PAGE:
UK focuses on energy storage to solve the renewables puzzle

Today we welcome a new writer and an old friend to Greenbarrel. Richard worked for a sister company to Oilbarrel.com which was Greenbarrel’s predecessor company that was involved in writing and publishing energy stories. Since those days (some ten years ago) Richard has carved out a distinguished career with a portfolio of projects and consultancies.

Richard Gill, Investment Analyst

 Richard is an investment analyst with over a decade’s experience of analysing small/mid cap equities. He is the Head of Research at Align Research, where he covers several alternative energy companies, and Compliance Officer at crowdfunding company Crowd for Angels. Richard qualified with the Chartered Financial Analyst (CFA) designation in 2012 and was awarded PLUS Markets Financial Writer of the Year at the 2008 PLUS Awards. He has been a judge at the Small Cap Awards from 2013 to 2019. Here he is writing about a company in the renewable energy space, OXTO Energy, which is doing important work in energy storage.

Oxto Energy’ flywheels

By Richard Gill

The problem with the production of electricity, either from renewable or non-renewable sources, is that it is a highly perishable product. It either must be used as soon as it is produced, stored as energy, or otherwise be lost. Predicting when someone will flick on a switch or plug in a device is an impossible task, so balancing the grid (managing supply and demand) can be a very difficult and expensive task. Fortunately, and becoming increasingly important given the rise in renewable energy technologies, there are many mediums via which energy can be stored for future electricity production.

Energy storage is particularly important in the successful development and operation of renewable energy technologies, such as wind and solar. This is because these have variable generation profiles – the wind does not always blow and the sun does not always shine. Wind turbines in the UK for example are estimated to produce electricity 70-80% of the time, allowing for maintenance downtime as well as times of low wind. This creates a discrepancy in supply and demand as consumers still need electricity when renewable sources are not producing.

Some of the most popular energy storage devices include solid state and flow batteries. Recent news from Scotland is that the government has approved Scottish Power’s plans for its Whitelee windfarm (the UK’s largest) to have its own purpose built “super battery” on site, in what will be one of the biggest battery projects in the UK. Charged with clean green renewable power from the site’s 215 turbines, the planned battery storage centre will support the National Grid in maintaining the stability of the electricity grid, even at times when the wind may not be blowing. It will comprise 50MW of lithium-ion battery technology, considered the most cost-effective storage technology for renewable electricity.

Also in batteries, London listed RedT Energy recently announced it has been chosen to supply 72 vanadium redox flow machines as part of a consortium of companies delivering a £41million grid-scale project in Oxford as part of a grid-connected 50MW vanadium/lithium-ion hybrid energy storage system. RedT specialises in vanadium redox flow technology, a type of rechargeable flow battery that employs vanadium ions in different oxidation states to store chemical potential energy. It is well suited to use alongside lithium-ion batteries, which provide high power, but must be managed carefully to prolong their life.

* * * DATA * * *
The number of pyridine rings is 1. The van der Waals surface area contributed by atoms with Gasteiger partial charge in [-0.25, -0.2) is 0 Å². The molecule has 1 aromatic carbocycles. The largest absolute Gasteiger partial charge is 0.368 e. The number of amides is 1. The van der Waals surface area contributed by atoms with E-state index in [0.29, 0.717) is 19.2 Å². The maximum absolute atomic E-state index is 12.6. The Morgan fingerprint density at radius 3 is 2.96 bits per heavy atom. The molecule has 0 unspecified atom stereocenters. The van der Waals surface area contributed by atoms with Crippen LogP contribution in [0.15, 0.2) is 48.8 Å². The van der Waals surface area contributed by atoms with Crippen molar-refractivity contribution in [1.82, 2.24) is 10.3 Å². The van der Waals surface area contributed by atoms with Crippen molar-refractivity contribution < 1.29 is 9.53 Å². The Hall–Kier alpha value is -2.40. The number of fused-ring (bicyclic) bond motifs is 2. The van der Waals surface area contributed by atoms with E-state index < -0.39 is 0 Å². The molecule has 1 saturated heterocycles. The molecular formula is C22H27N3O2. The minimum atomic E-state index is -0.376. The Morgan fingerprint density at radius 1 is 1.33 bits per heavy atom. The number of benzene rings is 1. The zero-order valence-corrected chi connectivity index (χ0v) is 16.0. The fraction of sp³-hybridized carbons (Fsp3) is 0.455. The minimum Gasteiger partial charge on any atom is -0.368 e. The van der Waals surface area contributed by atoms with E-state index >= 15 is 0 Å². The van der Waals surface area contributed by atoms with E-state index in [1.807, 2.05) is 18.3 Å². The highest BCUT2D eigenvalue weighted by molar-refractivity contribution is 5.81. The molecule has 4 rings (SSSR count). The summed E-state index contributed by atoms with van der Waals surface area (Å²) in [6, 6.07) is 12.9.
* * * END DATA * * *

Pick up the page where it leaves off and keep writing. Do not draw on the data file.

But as Julian Singer pointed out in a recent Greenbarrel article, with batteries being expensive and providing limited cover, other types of storage must be looked at. Batteries can also have negative consequences for the environment, as they create several problems from the availability and mining of the chemicals needed for their disposal.

One sustainable storage method currently gaining traction is the flywheel, one of the world’s oldest methods of storing energy. A flywheel is a mechanical device specifically designed to efficiently store rotational energy – in the form of kinetic energy. Flywheels are useful in that they can help to smooth out ripples in power output, providing surges of high power output as required and absorbing surges of high power input. Now combined with modern electronics and materials, flywheels can offer a storage alternative with virtually zero environmental impact (in contrast to batteries) during and after their operation lifetime.

One company currently looking to exploit its own flywheel technology is OXTO Energy. OXTO has developed and patented a new flywheel energy storage device that will deliver safe, scalable storage at a competitive cost, with high energy density and low physical footprint. The flywheel stores kinetic energy in a vacuum in the form of a rotating mass, then it converts it back into electricity using an efficient switching mechanism.

OXTO‘s flywheel has an approximate +25 year lifetime and can be built with readily available materials. Other advantages include increased charge cycle capabilities (100,000+ compared to 5,000-10,000 for batteries), full output within 20ms of signal and no hazardous chemicals or fire hazards. The company received a grant of £375,000 from the Energy Entrepreneur’s Fund 5 in 2017, has recently received a grant of £100,000 from Coventry and Warwickshire Innovation Programme and is looking to raise up to £650,000 to advance its growth ambitions.

 

OTO Energy flywheels

 

 

 

 

 

By | 2019-06-21T17:02:53+00:00 June 20th, 2019|Energy Storage|Comments Off on UK focuses on energy storage to solve the renewables puzzle